A decision without a published opinion is authority only in the case in which such decision is rendered and should not be cited in any other case in any court for any other purpose, nor should any court consider any such decision for any purpose except in the case in which such decision is rendered. See Rule of Appellate Procedure 30 (e)(3).

NO. COA01-446


Filed: 21 May 2001


v .                         Cherokee County
                            No. 94 CRS 152
                             94 CRS 893

    Appeal by defendant from order entered 13 January 2000 by Judge Richard D. Boner in Cherokee County Superior Court. Heard in the Court of Appeals 11 February 2002.

    Attorney General Roy Cooper, by Assistant Attorney General Amy C. Kunstling, for the State.

    Glover and Petersen, P.A., by Ann B. Petersen and James R. Glover, for defendant.

    BIGGS, Judge.

    Jody Morrow (defendant) was convicted on 25 January 1996 of second degree murder and armed robbery, and received prison terms totaling 90 years. He filed a motion for appropriate relief in February, 1999, which was denied on 13 January 2000. Defendant appeals from the denial of his motion. We affirm the trial court.
    The evidence concerning the underlying offense tended to show the following: In the early evening hours of 27 February 1992, the badly beaten and stabbed body of 69 year old Edward Mann (Mann) was discovered at his home, near Murphy, in Cherokee County, North Carolina. Evidence collected at the scene included blood samples, fingerprints, and a concrete slab with a bloody shoe print. Almosttwo years later, in 1994, investigating officers obtained statements from Scott Turner (Turner) and Scott Cole (Cole), that implicated defendant in Mann's murder. Thereafter, defendant was arrested, and was tried in January, 1996.
    At defendant's trial, the State relied heavily upon the testimony of Turner and Cole. Turner testified that he and defendant were close friends, who frequently socialized and used drugs together. Six months after Mann was murdered, at a time when Turner and defendant were alone, defendant told Turner that he and another person had killed Mann. Cole testified that he was a lifelong friend of the defendant, and that the two had often used drugs together, and engaged in other criminal activity. Several days after Mann's death, Cole noticed that defendant had a black eye and bruises. Defendant told Cole in 1993 that he and others had killed and robbed Mann, and admitted to Cole that he sustained these injuries during Mann's murder. The defendant sought to impeach Turner and Cole with evidence of their pending drug and larceny charges, their prior criminal activity, and their history of drug abuse. In addition, evidence was presented that Turner had previously been subject to involuntary mental commitment proceedings.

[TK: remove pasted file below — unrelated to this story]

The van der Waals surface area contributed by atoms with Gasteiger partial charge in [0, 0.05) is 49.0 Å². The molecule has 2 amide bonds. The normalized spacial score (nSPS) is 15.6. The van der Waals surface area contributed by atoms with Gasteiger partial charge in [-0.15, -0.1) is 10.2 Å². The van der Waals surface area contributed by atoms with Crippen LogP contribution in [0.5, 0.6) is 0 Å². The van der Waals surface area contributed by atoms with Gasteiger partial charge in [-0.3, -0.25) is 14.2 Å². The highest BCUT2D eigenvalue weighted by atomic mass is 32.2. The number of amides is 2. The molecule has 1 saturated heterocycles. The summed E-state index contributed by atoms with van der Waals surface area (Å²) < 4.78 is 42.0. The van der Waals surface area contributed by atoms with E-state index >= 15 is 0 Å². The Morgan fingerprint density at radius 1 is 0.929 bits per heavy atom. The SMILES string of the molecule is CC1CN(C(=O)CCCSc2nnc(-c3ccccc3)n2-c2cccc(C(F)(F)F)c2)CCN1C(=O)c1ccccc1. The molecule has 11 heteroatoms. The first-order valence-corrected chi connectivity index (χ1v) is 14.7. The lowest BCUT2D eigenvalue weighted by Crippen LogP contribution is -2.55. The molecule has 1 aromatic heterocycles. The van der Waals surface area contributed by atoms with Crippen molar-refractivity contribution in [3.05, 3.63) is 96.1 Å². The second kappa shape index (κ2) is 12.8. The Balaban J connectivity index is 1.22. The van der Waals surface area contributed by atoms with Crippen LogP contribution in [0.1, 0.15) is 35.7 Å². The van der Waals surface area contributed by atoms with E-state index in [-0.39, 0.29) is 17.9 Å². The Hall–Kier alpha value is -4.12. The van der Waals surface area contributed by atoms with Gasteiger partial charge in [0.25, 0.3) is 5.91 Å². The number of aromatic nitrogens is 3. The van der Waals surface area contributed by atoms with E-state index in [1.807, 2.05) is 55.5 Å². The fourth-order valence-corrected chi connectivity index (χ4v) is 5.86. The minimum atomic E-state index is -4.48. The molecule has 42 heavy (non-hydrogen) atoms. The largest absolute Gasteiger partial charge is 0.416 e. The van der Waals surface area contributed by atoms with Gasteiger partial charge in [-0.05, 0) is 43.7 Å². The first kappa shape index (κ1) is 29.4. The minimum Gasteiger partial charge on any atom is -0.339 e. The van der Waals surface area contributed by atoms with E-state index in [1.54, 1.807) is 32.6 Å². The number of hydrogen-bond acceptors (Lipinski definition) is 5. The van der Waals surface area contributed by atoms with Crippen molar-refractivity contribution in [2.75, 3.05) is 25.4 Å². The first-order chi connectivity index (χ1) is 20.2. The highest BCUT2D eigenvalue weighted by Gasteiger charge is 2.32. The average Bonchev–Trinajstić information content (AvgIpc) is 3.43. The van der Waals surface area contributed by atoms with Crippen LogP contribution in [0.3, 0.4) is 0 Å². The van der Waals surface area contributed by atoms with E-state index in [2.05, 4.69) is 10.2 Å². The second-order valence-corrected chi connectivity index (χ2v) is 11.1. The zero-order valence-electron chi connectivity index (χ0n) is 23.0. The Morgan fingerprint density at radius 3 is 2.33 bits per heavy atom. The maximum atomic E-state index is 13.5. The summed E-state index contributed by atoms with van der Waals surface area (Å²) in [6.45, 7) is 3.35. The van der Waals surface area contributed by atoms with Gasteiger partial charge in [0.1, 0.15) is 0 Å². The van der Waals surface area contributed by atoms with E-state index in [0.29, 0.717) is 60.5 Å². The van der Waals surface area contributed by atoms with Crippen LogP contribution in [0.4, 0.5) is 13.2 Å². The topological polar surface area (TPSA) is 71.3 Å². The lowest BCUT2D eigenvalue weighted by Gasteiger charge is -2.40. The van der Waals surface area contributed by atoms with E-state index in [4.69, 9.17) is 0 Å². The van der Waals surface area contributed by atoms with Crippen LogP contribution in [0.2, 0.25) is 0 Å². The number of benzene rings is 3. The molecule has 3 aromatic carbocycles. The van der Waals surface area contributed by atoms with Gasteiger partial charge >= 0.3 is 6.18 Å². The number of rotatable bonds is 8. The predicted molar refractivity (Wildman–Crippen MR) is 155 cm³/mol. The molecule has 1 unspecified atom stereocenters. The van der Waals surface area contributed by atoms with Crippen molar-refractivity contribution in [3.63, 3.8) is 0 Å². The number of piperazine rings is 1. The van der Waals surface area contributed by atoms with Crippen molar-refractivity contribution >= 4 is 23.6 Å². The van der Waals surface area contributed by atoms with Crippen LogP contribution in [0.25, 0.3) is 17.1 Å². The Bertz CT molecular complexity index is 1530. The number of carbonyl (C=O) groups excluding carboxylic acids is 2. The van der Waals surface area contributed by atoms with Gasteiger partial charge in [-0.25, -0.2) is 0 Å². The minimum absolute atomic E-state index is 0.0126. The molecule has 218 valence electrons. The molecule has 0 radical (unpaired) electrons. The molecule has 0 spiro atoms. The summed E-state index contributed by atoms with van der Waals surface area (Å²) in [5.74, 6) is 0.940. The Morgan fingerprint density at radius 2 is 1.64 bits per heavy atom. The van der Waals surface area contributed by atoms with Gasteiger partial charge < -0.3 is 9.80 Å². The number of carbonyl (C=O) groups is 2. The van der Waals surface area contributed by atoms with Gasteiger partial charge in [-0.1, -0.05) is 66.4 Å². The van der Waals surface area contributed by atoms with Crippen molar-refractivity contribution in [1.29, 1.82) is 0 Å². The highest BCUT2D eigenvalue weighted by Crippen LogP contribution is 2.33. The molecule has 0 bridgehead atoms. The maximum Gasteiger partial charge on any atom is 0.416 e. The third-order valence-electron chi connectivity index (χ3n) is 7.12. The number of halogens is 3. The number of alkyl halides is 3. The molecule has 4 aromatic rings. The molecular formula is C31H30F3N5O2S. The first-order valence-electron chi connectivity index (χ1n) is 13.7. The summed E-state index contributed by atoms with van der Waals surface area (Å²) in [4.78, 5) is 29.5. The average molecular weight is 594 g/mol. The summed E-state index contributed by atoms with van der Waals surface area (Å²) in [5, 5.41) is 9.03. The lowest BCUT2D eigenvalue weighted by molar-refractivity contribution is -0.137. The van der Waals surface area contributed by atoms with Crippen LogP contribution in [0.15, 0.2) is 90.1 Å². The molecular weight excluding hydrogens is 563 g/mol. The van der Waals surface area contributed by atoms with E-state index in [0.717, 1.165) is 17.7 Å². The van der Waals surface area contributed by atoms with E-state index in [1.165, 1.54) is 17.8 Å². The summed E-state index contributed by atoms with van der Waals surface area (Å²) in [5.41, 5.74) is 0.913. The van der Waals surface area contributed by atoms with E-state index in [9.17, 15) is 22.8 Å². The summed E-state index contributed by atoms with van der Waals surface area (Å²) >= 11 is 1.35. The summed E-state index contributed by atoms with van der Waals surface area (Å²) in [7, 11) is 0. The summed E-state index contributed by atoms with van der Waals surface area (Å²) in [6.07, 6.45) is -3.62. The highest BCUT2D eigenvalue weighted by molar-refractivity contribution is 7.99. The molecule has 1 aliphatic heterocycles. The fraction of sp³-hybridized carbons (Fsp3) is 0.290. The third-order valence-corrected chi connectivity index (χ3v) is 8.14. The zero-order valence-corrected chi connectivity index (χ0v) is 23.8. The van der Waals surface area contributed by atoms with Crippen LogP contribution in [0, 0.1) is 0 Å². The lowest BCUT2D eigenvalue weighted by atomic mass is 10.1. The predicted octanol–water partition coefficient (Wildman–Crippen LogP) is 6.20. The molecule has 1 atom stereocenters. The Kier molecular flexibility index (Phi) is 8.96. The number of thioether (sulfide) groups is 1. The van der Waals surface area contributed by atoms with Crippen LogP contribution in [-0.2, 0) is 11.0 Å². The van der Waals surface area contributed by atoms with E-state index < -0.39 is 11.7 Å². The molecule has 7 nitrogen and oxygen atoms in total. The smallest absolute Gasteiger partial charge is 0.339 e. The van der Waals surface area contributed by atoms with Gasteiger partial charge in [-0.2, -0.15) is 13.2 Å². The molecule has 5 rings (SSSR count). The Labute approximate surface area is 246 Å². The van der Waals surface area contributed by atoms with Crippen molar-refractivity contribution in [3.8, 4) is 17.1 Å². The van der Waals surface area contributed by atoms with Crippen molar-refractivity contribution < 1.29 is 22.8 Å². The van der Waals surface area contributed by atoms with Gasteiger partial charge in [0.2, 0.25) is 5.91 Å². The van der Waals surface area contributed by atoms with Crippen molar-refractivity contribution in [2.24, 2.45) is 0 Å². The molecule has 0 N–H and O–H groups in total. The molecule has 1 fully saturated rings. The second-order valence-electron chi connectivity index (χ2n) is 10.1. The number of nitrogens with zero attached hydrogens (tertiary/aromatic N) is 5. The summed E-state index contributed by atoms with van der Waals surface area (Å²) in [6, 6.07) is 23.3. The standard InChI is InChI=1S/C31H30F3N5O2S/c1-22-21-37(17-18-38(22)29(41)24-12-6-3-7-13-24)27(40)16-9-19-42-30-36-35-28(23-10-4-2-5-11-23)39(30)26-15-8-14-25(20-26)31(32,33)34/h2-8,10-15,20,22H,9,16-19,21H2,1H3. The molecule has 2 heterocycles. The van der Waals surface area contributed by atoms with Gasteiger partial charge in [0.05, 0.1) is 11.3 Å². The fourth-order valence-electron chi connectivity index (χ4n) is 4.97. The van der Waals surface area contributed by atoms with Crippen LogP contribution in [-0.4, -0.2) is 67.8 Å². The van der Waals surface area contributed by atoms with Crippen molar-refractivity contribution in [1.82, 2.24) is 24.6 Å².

A third witness, Faye Stroud (Stroud), testified that in early 1992, her 17 year old niece, Tracy Carroll (Carroll), associated with a group that included defendant, Heather Rogers (Rogers), and Marvin Patterson (Patterson). During the spring of 1992, Carroll became upset whenever she received phone calls from Rogers orPatterson. Stroud testified further that in May, 1992, Carroll told her that she had been present when Mann was killed and robbed, and that she was afraid of the other people involved in the murder. She was very upset, crying and shaking, when she recounted this. Within two weeks of this conversation, Carroll died of a drug overdose.
    Evidence was also presented that the bloody shoeprint taken from the scene of Mann's death was made by a size 9½ or 10 Nike brand athletic shoe. Defendant presented alibi evidence for the time of the murder and the days immediately following. He also presented evidence that he wore a size 10½ athletic shoe.